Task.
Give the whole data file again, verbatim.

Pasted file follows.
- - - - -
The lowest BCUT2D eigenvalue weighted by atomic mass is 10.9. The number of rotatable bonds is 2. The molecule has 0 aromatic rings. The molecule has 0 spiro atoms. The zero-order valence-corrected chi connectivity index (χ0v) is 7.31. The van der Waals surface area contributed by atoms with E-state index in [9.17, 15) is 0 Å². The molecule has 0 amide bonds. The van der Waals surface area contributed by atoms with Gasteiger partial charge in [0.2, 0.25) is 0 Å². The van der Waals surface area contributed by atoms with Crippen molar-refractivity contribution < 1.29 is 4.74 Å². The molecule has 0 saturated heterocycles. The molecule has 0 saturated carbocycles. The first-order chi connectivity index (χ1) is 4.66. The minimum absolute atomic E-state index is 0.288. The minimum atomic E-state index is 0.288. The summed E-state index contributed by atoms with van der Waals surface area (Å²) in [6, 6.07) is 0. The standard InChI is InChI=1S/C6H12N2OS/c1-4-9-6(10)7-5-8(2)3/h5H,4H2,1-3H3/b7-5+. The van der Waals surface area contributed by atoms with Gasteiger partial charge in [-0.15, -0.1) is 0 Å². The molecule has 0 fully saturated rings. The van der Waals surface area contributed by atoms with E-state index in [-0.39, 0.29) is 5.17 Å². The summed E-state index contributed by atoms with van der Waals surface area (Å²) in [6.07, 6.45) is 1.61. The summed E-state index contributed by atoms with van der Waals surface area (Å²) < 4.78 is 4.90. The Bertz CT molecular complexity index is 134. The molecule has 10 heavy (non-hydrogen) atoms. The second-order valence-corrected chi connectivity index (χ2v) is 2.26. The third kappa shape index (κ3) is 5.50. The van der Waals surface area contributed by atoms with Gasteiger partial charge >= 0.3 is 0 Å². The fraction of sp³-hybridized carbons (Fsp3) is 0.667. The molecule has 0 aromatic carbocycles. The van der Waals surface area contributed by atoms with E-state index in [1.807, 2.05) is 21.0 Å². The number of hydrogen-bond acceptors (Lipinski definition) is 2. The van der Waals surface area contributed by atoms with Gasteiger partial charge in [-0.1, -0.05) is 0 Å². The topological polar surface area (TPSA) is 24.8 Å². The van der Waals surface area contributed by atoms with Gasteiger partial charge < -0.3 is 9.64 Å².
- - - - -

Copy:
The lowest BCUT2D eigenvalue weighted by atomic mass is 10.9. The number of rotatable bonds is 2. The molecule has 0 aromatic rings. The molecule has 0 spiro atoms. The zero-order valence-corrected chi connectivity index (χ0v) is 7.31. The van der Waals surface area contributed by atoms with E-state index in [9.17, 15) is 0 Å². The molecule has 0 amide bonds. The van der Waals surface area contributed by atoms with Gasteiger partial charge in [0.2, 0.25) is 0 Å². The van der Waals surface area contributed by atoms with Crippen molar-refractivity contribution < 1.29 is 4.74 Å². The molecule has 0 saturated heterocycles. The molecule has 0 saturated carbocycles. The first-order chi connectivity index (χ1) is 4.66. The minimum absolute atomic E-state index is 0.288. The minimum atomic E-state index is 0.288. The summed E-state index contributed by atoms with van der Waals surface area (Å²) in [6, 6.07) is 0. The standard InChI is InChI=1S/C6H12N2OS/c1-4-9-6(10)7-5-8(2)3/h5H,4H2,1-3H3/b7-5+. The van der Waals surface area contributed by atoms with Gasteiger partial charge in [-0.15, -0.1) is 0 Å². The molecule has 0 fully saturated rings. The van der Waals surface area contributed by atoms with E-state index in [-0.39, 0.29) is 5.17 Å². The summed E-state index contributed by atoms with van der Waals surface area (Å²) in [6.07, 6.45) is 1.61. The summed E-state index contributed by atoms with van der Waals surface area (Å²) < 4.78 is 4.90. The Bertz CT molecular complexity index is 134. The molecule has 10 heavy (non-hydrogen) atoms. The second-order valence-corrected chi connectivity index (χ2v) is 2.26. The third kappa shape index (κ3) is 5.50. The van der Waals surface area contributed by atoms with Gasteiger partial charge >= 0.3 is 0 Å². The fraction of sp³-hybridized carbons (Fsp3) is 0.667. The molecule has 0 aromatic carbocycles. The van der Waals surface area contributed by atoms with E-state index in [1.807, 2.05) is 21.0 Å². The number of hydrogen-bond acceptors (Lipinski definition) is 2. The van der Waals surface area contributed by atoms with Gasteiger partial charge in [-0.1, -0.05) is 0 Å². The topological polar surface area (TPSA) is 24.8 Å². The van der Waals surface area contributed by atoms with Gasteiger partial charge < -0.3 is 9.64 Å².